Testing conditions for contestants at Hook Bass Festival in Wexford

 

ANGLING NOTES: THE INAUGURAL Hook Bass Angling Festival in south Wexford went ahead as planned last weekend albeit in conditions not conducive to bass angling. Renowned beaches of Sandeel Bay, Bannow Bay, St Patrick’s Bay and Duncannon were all tested throughout the catch-and-release competition.

Bitterly cold north-easterlies, dropping temperatures to below zero at night-time, kept the prized species at bay at one of the otherwise most productive locations for bass in the country. A sea otter and the presence of seals did not help the cause.

Sightings of “balls of sprat” corralled by fish shoals became a feature of the weekend, with a number of these tiny silver fish washed up on the beach. Their presence has become a tourism landmark at this time of year attracting the humpback whale to the area for feeding.

While there were plenty of flounder about, some big ones too, the bass were not co-operative. This was confirmed by the fisheries staff who visited almost every vantage point on the peninsula over the weekend. No bass to be found anywhere.

Those that did take part enjoyed their fishing and craic and vowed to return again next year. For my part, I opted for Sandeel Bay, ground fishing with lugworm, ragworm and mackerel, and spinning a hopper lure. In the event, flounder to 37cm dominated my efforts.

However, Mark Baker, from Stamullen in Co Meath, did manage a “schoolie” of about 1.5kg on Sandeel Bay on a lug and rag cocktail. It was his first time to fish the Hook (but not his last). He took home a five-day holiday in Grangecourt Holiday Homes and a day’s fishing with charter skipper Jim Foley.

Hook Tourism did a marvellous job in advertising the event in national and regional newspapers, angling magazines and internet, both in the UK and Ireland. “I received 50 to 60 enquiries and expected at least 30 anglers to turn up,” Cathy Howlin, said.

“A special word of gratitude must go to Inland Fisheries Ireland for its back up and support throughout the weekend. John Flynn and his team of three officers were always on hand to provide advice and support to the first-timers.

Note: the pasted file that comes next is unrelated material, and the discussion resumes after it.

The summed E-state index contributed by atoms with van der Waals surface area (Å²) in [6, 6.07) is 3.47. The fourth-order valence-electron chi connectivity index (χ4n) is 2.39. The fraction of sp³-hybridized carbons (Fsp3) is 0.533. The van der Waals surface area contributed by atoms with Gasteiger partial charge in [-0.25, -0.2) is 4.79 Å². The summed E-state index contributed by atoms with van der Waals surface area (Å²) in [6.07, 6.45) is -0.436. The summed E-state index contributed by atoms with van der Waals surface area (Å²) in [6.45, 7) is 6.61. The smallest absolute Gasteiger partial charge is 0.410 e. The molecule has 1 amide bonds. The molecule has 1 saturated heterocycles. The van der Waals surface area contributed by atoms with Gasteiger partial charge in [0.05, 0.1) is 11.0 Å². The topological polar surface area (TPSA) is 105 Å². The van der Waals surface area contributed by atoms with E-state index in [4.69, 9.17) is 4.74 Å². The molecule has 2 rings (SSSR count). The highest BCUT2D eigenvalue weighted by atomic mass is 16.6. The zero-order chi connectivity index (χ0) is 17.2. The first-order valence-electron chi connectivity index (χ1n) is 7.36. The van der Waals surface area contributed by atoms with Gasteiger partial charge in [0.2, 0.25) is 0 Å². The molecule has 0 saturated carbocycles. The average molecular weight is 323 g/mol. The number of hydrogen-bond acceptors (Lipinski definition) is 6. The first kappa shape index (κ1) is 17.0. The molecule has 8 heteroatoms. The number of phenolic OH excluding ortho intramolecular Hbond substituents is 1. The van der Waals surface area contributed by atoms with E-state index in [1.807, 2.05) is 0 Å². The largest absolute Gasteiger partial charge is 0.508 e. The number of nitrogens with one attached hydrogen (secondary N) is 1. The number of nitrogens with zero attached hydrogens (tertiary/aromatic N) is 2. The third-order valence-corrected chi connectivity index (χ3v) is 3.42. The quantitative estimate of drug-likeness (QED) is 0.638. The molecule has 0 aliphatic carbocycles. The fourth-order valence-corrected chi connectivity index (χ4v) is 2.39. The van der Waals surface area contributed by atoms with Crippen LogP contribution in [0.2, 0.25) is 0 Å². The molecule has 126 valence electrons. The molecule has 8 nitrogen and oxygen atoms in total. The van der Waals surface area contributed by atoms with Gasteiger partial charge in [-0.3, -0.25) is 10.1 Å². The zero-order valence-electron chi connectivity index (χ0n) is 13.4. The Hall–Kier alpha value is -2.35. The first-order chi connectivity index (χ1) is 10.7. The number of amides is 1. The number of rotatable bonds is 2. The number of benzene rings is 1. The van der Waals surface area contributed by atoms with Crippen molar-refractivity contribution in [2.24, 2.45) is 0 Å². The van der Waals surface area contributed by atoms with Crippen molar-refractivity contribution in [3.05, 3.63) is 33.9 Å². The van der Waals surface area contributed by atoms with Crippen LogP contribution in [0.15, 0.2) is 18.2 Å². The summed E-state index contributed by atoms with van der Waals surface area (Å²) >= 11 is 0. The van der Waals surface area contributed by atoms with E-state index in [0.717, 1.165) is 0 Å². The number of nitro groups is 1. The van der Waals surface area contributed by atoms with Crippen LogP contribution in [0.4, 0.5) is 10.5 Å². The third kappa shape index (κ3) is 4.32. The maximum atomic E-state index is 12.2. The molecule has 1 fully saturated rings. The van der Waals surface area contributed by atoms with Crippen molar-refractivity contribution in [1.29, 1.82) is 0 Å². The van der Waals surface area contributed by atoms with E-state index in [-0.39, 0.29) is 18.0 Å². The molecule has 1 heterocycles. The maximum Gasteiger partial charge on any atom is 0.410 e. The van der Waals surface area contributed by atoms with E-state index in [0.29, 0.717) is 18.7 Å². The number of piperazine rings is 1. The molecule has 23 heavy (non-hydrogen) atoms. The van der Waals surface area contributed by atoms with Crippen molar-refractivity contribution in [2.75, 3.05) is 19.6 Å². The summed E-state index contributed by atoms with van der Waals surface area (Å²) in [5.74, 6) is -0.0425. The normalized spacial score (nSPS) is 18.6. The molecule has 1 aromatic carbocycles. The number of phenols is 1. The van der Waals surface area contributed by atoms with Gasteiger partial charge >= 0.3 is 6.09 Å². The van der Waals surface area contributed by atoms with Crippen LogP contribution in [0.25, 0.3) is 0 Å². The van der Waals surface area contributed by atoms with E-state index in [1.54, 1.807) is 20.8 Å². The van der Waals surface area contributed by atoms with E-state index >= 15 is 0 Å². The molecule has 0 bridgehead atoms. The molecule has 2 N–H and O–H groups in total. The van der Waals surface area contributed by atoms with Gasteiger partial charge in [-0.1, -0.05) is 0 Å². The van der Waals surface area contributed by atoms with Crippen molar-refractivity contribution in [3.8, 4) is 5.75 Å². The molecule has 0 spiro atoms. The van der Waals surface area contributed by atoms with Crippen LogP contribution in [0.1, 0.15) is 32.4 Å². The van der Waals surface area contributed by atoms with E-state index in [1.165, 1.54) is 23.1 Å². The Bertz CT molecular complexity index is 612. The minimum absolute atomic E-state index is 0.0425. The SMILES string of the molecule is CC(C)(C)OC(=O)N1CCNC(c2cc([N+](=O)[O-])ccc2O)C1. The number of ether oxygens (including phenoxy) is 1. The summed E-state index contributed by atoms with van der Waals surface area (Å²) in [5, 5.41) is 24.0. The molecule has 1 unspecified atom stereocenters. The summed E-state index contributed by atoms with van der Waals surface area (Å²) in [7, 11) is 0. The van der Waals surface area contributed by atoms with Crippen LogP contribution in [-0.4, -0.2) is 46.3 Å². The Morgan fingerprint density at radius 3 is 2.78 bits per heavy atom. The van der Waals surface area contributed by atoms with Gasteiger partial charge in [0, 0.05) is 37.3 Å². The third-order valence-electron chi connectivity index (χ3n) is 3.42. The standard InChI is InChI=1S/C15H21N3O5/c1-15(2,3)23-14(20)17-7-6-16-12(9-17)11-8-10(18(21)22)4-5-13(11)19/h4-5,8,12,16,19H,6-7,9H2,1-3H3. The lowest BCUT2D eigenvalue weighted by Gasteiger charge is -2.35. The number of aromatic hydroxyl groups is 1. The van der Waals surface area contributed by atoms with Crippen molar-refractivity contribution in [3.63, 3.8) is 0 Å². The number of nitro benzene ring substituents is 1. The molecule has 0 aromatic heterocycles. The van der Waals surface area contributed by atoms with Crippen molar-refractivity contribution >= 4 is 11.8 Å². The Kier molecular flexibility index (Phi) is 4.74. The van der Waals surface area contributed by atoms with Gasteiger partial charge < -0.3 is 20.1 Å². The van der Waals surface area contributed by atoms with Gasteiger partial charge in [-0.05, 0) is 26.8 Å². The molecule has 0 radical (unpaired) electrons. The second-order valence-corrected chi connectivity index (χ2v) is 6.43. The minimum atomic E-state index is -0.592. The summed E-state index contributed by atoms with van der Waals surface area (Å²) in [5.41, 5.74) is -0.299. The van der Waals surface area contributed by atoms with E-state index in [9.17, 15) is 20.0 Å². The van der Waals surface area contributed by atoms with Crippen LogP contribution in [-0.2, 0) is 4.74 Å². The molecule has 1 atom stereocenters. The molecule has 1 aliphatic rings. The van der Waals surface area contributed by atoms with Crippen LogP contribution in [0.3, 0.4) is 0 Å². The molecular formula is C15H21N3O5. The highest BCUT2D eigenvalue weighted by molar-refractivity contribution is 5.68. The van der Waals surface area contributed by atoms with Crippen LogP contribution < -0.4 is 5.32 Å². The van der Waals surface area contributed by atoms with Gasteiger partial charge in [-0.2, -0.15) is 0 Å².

“Plans are already under way for next year and the do’s and don’ts of running such an event will be ironed out at our next meeting arranged for later this month.”

In his presentation entitled: An initiative worthy of success and celebration, Dr Ed Fahy expressed sympathy for the plight of commercial fishermen who are intent on gaining access to bass.

The history of the Irish bass fishery has demonstrated that it cannot sustain commercial fishing. The species is slow to replicate and it could be effectively removed from Irish waters, not to return for possibly several human generations.

Opening the fishery to commercial interests would result in possibly 500 tonnes captured within a single year. A far greater economic value is generated through angling tourism than by presenting dead fish to the market-place, he said.

In 2010 our tourist board commissioned Bauer to seek information on Ireland’s angling from its readers. Of the 3,560 respondents, sea angling topped the poll, with 69 per cent strongly aligned with bass angling.

“Bass is an ideal angling species, widely regarded for its sporting characteristics throughout western Europe,” he concluded. Let’s keep it that way.

New master angler

Brian Cooke from Raheny District Club is the new master angler shore champion for 2012 following his win in last weekend’s All-Ireland competition in Ulster. Pitted against 96 anglers, each champions of their respective club leagues, Brian will now go forward to captain the Irish team in next year’s FIPS-Mer World Championship in Spain.

angling@irishtimes.com

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